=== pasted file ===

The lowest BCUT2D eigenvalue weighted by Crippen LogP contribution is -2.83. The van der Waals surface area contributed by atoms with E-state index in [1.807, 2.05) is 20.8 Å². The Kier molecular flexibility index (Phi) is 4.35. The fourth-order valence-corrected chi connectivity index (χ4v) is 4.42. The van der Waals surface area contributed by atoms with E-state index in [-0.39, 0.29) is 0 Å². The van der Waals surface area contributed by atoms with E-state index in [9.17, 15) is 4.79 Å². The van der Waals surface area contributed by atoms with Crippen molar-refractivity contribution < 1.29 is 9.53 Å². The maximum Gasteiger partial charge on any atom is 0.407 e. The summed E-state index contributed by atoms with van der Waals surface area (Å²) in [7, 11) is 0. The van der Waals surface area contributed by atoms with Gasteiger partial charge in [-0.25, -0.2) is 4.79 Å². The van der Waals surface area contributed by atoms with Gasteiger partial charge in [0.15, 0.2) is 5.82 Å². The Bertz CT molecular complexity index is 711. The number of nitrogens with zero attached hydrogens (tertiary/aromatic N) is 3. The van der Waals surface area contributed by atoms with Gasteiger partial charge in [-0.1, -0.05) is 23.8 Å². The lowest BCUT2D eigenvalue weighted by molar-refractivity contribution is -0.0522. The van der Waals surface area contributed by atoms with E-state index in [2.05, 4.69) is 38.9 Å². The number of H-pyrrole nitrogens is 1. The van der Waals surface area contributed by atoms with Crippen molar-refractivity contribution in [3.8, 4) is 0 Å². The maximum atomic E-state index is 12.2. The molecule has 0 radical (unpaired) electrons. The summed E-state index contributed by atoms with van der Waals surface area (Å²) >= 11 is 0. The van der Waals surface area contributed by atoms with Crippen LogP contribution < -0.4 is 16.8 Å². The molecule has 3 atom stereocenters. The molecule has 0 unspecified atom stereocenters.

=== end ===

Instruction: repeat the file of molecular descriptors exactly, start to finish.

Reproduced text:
The lowest BCUT2D eigenvalue weighted by Crippen LogP contribution is -2.83. The van der Waals surface area contributed by atoms with E-state index in [1.807, 2.05) is 20.8 Å². The Kier molecular flexibility index (Phi) is 4.35. The fourth-order valence-corrected chi connectivity index (χ4v) is 4.42. The van der Waals surface area contributed by atoms with E-state index in [-0.39, 0.29) is 0 Å². The van der Waals surface area contributed by atoms with E-state index in [9.17, 15) is 4.79 Å². The van der Waals surface area contributed by atoms with Crippen molar-refractivity contribution < 1.29 is 9.53 Å². The maximum Gasteiger partial charge on any atom is 0.407 e. The summed E-state index contributed by atoms with van der Waals surface area (Å²) in [7, 11) is 0. The van der Waals surface area contributed by atoms with Gasteiger partial charge in [-0.25, -0.2) is 4.79 Å². The van der Waals surface area contributed by atoms with Gasteiger partial charge in [0.15, 0.2) is 5.82 Å². The Bertz CT molecular complexity index is 711. The number of nitrogens with zero attached hydrogens (tertiary/aromatic N) is 3. The van der Waals surface area contributed by atoms with Gasteiger partial charge in [-0.1, -0.05) is 23.8 Å². The lowest BCUT2D eigenvalue weighted by molar-refractivity contribution is -0.0522. The van der Waals surface area contributed by atoms with E-state index in [2.05, 4.69) is 38.9 Å². The number of H-pyrrole nitrogens is 1. The van der Waals surface area contributed by atoms with Crippen molar-refractivity contribution in [3.8, 4) is 0 Å². The maximum atomic E-state index is 12.2. The molecule has 0 radical (unpaired) electrons. The summed E-state index contributed by atoms with van der Waals surface area (Å²) >= 11 is 0. The van der Waals surface area contributed by atoms with Crippen LogP contribution < -0.4 is 16.8 Å². The molecule has 3 atom stereocenters. The molecule has 0 unspecified atom stereocenters.